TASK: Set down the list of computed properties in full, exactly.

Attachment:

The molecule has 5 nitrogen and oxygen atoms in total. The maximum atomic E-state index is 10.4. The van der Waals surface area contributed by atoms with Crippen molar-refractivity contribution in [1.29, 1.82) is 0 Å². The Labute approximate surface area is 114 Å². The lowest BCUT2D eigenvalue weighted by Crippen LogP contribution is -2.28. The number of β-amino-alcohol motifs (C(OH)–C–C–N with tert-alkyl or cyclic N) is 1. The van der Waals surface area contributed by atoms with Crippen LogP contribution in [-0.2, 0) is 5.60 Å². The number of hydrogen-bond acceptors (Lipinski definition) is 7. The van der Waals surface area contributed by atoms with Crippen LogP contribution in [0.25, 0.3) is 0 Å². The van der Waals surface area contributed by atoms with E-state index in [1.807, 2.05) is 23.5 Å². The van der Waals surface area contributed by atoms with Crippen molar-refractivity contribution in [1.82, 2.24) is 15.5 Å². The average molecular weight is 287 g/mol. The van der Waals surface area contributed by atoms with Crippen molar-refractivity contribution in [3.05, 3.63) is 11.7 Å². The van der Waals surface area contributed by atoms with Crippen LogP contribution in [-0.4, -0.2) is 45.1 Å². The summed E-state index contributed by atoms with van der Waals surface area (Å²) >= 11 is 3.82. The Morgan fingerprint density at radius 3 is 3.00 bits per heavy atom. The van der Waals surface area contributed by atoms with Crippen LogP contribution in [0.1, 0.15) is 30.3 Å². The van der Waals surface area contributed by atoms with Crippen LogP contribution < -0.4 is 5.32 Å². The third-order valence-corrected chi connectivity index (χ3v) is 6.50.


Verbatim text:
The molecule has 5 nitrogen and oxygen atoms in total. The maximum atomic E-state index is 10.4. The van der Waals surface area contributed by atoms with Crippen molar-refractivity contribution in [1.29, 1.82) is 0 Å². The Labute approximate surface area is 114 Å². The lowest BCUT2D eigenvalue weighted by Crippen LogP contribution is -2.28. The number of β-amino-alcohol motifs (C(OH)–C–C–N with tert-alkyl or cyclic N) is 1. The van der Waals surface area contributed by atoms with Crippen LogP contribution in [-0.2, 0) is 5.60 Å². The number of hydrogen-bond acceptors (Lipinski definition) is 7. The van der Waals surface area contributed by atoms with Crippen LogP contribution in [0.25, 0.3) is 0 Å². The van der Waals surface area contributed by atoms with E-state index in [1.807, 2.05) is 23.5 Å². The van der Waals surface area contributed by atoms with Crippen molar-refractivity contribution in [1.82, 2.24) is 15.5 Å². The average molecular weight is 287 g/mol. The van der Waals surface area contributed by atoms with Crippen molar-refractivity contribution in [3.05, 3.63) is 11.7 Å². The van der Waals surface area contributed by atoms with Crippen LogP contribution in [-0.4, -0.2) is 45.1 Å². The summed E-state index contributed by atoms with van der Waals surface area (Å²) >= 11 is 3.82. The Morgan fingerprint density at radius 3 is 3.00 bits per heavy atom. The van der Waals surface area contributed by atoms with Crippen LogP contribution in [0.1, 0.15) is 30.3 Å². The van der Waals surface area contributed by atoms with Crippen LogP contribution < -0.4 is 5.32 Å². The third-order valence-corrected chi connectivity index (χ3v) is 6.50.